In 1983, Navon turned down the opportunity to run for a second term of office. Instead he returned to politics, the first and only Israeli ex-president to do so. When the polls showed that Navon was more popular than Labor chairman Shimon Peres, Peres was pressured to step aside and allow Navon to take over the party leadership. Navon's fluency in the Arabic language made him especially popular among Arab and Mizrahi voters. But Navon did not accept the chairmanship. In 1984, he was elected to the Knesset and served as minister of education and culture from 1984 to 1990. He remained in the Knesset until 1992, after which he left politics.

He was one of the architects who planned the events marking the 500th anniversary of the expulsion of the Jews from Spain, and signed the first cultural agreement between Israel and Spain.

He now serves as chairman of the National Authority for Ladino, Neot Kedumim (a biblical landscape reserve), the Jerusalem Rubin Academy of Music and Dance, and as honorary chairman of the Abraham Fund for the promotion of coexistence between Jews and Arabs in Israel.

Mr. Navon is the father of a daughter, Na'ama, and a son, Erez. His wife, Ofira, who died of cancer in 1993, was a clinical psychologist.

Literary output

Navon wrote two musicals, which were successfully performed at Habimah, Israel's national theater in Tel Aviv. He is also the author of "The Six Days and the Seven Gates" (1979), a modern legend of the reunification of Jerusalem, first published in Hebrew by "Shikmonah" Publishing Company, later translated into English.





-------------------- 'was the fifth President of Isrel. -------------------- 5-th state of Israel prezident

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Yitzhak Rachamim Navon, 5th. President of Israel's Timeline

April 9, 1921
Jerusalem, Israel
June 1963
Age 42
Jerusalem, Israel
September 13, 1984
- October 10, 1986
Age 63
Jerusalem, Israel

21st government of Israel.
September 13, 1984- October 20, 1986.

Shimon Peres, Prime Minister.

See photo.

In photo, right to left - seated: Yitzhak Navon, Deputy Prime Minister and Minister of Education and Culture; Yitzhak Shamir, Vice Premier and Foreign Minister; Chaim Herzog, Sixth President; Shimon Peres, Prime Minister; David Levy, Deputy Prime Minister and Minister of Construction and Housing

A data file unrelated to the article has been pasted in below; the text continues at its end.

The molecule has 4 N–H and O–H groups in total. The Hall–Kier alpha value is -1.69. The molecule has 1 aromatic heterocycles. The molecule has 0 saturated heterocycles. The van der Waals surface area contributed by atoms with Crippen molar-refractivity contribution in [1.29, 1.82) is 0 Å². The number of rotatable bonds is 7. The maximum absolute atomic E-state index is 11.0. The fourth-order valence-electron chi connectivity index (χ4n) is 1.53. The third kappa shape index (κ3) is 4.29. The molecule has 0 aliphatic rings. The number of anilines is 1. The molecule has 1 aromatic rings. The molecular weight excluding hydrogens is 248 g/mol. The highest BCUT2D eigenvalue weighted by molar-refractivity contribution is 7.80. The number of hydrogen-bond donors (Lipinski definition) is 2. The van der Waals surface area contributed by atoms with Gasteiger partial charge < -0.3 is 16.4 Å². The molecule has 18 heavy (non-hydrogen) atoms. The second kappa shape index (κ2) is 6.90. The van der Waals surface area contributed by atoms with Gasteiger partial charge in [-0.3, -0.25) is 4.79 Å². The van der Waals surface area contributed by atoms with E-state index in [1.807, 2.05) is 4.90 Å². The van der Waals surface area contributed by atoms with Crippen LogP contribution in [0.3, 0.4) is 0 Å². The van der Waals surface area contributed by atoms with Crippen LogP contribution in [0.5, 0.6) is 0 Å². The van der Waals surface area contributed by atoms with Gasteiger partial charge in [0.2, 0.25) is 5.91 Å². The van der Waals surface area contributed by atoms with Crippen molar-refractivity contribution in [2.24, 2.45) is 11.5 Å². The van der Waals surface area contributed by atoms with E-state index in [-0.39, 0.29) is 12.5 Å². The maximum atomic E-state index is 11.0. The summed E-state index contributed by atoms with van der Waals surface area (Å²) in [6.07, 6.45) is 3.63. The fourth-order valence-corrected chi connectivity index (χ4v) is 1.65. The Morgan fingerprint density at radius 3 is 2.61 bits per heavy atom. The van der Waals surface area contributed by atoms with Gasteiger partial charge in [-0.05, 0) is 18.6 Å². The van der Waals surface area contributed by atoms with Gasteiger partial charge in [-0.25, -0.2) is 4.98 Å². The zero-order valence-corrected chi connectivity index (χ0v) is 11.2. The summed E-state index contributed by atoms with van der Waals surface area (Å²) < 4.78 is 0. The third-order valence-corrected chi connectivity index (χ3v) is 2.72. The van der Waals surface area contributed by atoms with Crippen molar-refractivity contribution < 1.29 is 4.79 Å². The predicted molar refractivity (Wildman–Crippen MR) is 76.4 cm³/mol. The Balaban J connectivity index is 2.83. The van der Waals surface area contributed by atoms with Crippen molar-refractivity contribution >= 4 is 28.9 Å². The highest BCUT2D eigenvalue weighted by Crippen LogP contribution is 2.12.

Standing: Moshe Arens, Minister without Portfolio; Yitzhak Peretz, Minister without Portfolio; Yosef Shapira, Minister without Portfolio; Haim Corfu, Minister of Transport; Moshe Katsav, Minister of Labor and Welfare; Moshe Shahal, Minister of Energy and Infrastructure; Moshe Nissim, Minister of Justice; Ariel Sharon, Minister of Industry and Trade; Yosef Burg, Minister without Portfolio; Yitzhak Modai, Minister of Finance; Avraham Sharir, Minister of Tourism; Gideon Patt, Minister of Science and Development; Gad Yaacobi, Minister of Economics and Planning; Haim Bar Lev, Minister of Police; Ezer Weizman, Minister without Portfolio; Yigael Hurwitz, Minister without Portfolio; Mordechai Gur (behind), Minister of Health; Amnon Rubinstein, Minister of Communications; Yaacov Tzur, Minister of Immigrant Absorption; Yitzhak Rabin, Minister of Defense

חברים בממשלה ה - 21
13/9/1984 - 20/10/1986
בכנסת האחת-עשרה

ראש ממשלה שמעון פרס
ממלא מקום ראש הממשלה יצחק שמיר
סגן ראש הממשלה דוד לוי
יצחק נבון
שר האוצר יצחק מודעי (עד ה - 16.4.1986)
משה נסים (מה - 16.4.1986)
סגן שר האוצר עדיאל אמוראי (מה - 24.9.1984)
שר האנרגיה והתשתית משה שחל
שר הביטחון יצחק רבין
סגן שר הביטחון מיכאל דקל (מה - 3.12.1985)
שר הבינוי והשיכון דוד לוי
שר הבריאות מרדכי גור
סגנית שר הבריאות שושנה ארבלי-אלמוזלינו (מה - 24.9.1984)
שר החוץ יצחק שמיר
סגן שר החוץ רוני מילוא (מה - 24.9.1984)
שר החינוך והתרבות יצחק נבון
שר החקלאות אריה נחמקין
סגן שר החקלאות אברהם כ”ץ-עוז (מה - 24.9.1984)
שר הכלכלה והתאום הבין-משרדי גד יעקבי (עד ה - 16.9.1984)
שר הכלכלה והתכנון גד יעקבי (מה - 16.9.1986)
שר המדע והפיתוח גדעון פת
שר המשטרה חיים בר-לב
שר המשפטים משה נסים (עד ה - 16.4.1986)
יצחק מודעי (מה - 16.4.1986 עד ה - 23.7.1986)
אברהם שריר (מה - 30.7.1986)
שר העבודה והרווחה משה קצב
סגן שר העבודה והרווחה מנחם פרוש (מה - 24.9.1984 עד ה - 2.12.1985)
רפאל פנחסי (מה - 2.12.1985)
שר הפנים שמעון פרס (עד ה - 24.12.1984)
יצחק חיים פרץ (מה - 24.12.1984)
שר התחבורה חיים קורפו
שר התיירות אברהם שריר
שר התעשייה והמסחר אריאל שרון
שר התקשורת אמנון רובינשטיין
שר לענייני דתות שמעון פרס (עד ה - 23.12.1984)
יוסף בורג (עד ה - 5.10.1986)
זבולון המר (מה - 7.10.1986)
שר לקליטת עלייה יעקב צור
שר בלי תיק יצחק חיים פרץ (עד ה - 18.12.1984)
שר בלי תיק יוסף בורג (עד ה - 23.12.1984)
שר בלי תיק משה ארנס
שר בלי תיק יגאל הורביץ
שר בלי תיק עזר ויצמן
שר בלי תיק יוסף שפירא (לא חבר כנסת)